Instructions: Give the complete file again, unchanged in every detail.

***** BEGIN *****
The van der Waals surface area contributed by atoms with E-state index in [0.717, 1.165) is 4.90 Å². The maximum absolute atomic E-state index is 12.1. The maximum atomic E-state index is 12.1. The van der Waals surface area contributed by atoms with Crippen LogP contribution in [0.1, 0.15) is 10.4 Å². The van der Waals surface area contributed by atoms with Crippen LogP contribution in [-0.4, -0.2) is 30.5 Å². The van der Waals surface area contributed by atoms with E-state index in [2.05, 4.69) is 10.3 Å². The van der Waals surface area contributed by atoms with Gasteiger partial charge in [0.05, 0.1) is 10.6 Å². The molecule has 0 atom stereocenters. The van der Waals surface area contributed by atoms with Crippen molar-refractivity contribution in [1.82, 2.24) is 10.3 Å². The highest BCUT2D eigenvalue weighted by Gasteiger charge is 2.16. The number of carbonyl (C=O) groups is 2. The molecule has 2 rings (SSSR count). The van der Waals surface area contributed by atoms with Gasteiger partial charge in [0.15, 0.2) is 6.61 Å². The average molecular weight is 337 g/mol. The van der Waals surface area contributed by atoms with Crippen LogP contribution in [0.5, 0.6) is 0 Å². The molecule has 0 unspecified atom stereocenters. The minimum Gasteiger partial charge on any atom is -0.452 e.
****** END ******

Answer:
The van der Waals surface area contributed by atoms with E-state index in [0.717, 1.165) is 4.90 Å². The maximum absolute atomic E-state index is 12.1. The maximum atomic E-state index is 12.1. The van der Waals surface area contributed by atoms with Crippen LogP contribution in [0.1, 0.15) is 10.4 Å². The van der Waals surface area contributed by atoms with Crippen LogP contribution in [-0.4, -0.2) is 30.5 Å². The van der Waals surface area contributed by atoms with E-state index in [2.05, 4.69) is 10.3 Å². The van der Waals surface area contributed by atoms with Gasteiger partial charge in [0.05, 0.1) is 10.6 Å². The molecule has 0 atom stereocenters. The van der Waals surface area contributed by atoms with Crippen molar-refractivity contribution in [1.82, 2.24) is 10.3 Å². The highest BCUT2D eigenvalue weighted by Gasteiger charge is 2.16. The number of carbonyl (C=O) groups is 2. The molecule has 2 rings (SSSR count). The van der Waals surface area contributed by atoms with Gasteiger partial charge in [0.15, 0.2) is 6.61 Å². The average molecular weight is 337 g/mol. The van der Waals surface area contributed by atoms with Crippen LogP contribution in [0.5, 0.6) is 0 Å². The molecule has 0 unspecified atom stereocenters. The minimum Gasteiger partial charge on any atom is -0.452 e.